iptables -I FORWARD -p tcp -d 192.168.0.100 --dport 5901 -j ACCEPT

The actual port forwarding rule

iptables -t nat -A PREROUTING -i lo -p tcp --dport 5901 -j DNAT --to-destination 192.168.0.100:5901

To masquerade the routed connection so that the firewall will treat it as local connection.

iptables -t nat -A POSTROUTING -o eth0 -j MASQUERADE

The port forwarding rules should be ready by now, you can test it by using some common tools like telnet.

To view the current rules, run

/etc/init.d/iptables status

Bear in mind that the iptables modification above will only effective on this boot session. It will be destroyed/reverted back to original setup after reboot. To make the rules permanent, make sure you backup your existing iptables template first. Simply copy /etc/sysconfig/iptables to another place or name.

After that, just run command

service iptables save

This will store your modified iptables rules into /etc/sysconfig/iptables thus making it persist even after reboot.

MAMPU pioneered OpenOffice adoption for Malaysian Government

Malaysian Administrative Modernisation And Management Planning Unit – MAMPU (http://www.mampu.gov.my) have recently making a bold move by introducing a policy to migrate to the OpenOffice.org open source productivity suite instead of the current widely used MS Office. The official adoption date will be on the 1st of April 2008 and the agency will also uninstall all copies of Microsoft Office by the end of 2008.

MAMPU Migrates to OpenOffice.org

Putrajaya, 19th March 2008 – The Malaysian Administrative Modernisation and Management Planning Unit (MAMPU), today officially adopts a policy to migrate to the OpenOffice.org open source productivity suite. This is in line with the Malaysian Public Sector Open Source Master Plan, which calls for government agencies to reduce costs, increase freedom of choice and interoperability.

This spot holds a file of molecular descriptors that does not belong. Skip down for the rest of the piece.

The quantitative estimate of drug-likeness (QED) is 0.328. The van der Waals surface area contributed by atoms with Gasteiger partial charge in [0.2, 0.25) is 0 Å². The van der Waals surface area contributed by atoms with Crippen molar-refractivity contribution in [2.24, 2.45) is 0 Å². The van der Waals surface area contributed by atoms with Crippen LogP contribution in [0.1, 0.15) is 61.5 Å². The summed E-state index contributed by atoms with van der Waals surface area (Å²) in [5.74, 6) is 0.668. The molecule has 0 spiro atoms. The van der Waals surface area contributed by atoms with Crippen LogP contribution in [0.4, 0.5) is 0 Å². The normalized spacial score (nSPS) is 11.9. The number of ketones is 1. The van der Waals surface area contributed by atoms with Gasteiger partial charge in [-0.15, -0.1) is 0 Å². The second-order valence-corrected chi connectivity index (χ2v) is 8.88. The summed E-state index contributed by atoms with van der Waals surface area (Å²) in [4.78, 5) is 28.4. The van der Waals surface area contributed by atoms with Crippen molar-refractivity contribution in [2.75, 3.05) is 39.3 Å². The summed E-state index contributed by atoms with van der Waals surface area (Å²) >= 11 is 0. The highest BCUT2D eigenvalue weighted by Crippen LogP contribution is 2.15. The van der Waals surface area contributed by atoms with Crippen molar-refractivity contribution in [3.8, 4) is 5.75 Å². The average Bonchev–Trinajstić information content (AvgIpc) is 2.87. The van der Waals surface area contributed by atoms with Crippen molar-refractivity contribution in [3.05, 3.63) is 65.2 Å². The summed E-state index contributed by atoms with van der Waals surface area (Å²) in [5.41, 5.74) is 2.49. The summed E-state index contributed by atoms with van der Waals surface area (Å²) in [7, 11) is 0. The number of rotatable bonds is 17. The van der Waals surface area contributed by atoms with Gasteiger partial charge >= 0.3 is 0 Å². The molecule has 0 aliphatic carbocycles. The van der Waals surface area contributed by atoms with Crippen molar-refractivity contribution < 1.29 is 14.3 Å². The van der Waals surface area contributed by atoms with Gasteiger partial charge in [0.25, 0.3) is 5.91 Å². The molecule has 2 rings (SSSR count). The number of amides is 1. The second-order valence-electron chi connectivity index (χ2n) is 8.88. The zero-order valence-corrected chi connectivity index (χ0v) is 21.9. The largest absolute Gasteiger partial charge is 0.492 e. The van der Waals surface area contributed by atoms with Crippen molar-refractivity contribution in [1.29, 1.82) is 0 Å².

From April 1st, MAMPU will start adopting the OpenDocument Format (ODF), standard for all new documents created. ODF the ISO open standard for electronic documents is also the default format for OpenOffice.org. The agency will also uninstall all copies of Microsoft Office by the end of 2008.

To ensure a smooth migration, presently over 80 agency staff have been trained by the Open Source Competency Centre (OSCC). Additional staff will then be trained internally by the IT department, which will also provide support for OpenOffice.org.

More info at
http://www.oscc.org.my/index.php?option=com_content&task=view&id=189&Itemid=128

Continue reading MAMPU pioneered OpenOffice adoption for Malaysian Government

MyFina – Web-based Personal Financial System

I’m releasing the source code and also live demo version of my application called MyFina.

MyFina is a simple web based personal finance and budgeting program for managing accounts and expenses. The system aimed at those who have little or no financial background to gain control over their money. The system supports multiple numbers of users. In making this software, the developer has attempted to make things as simple as possible, while still retaining enough functions to satisfy most home users.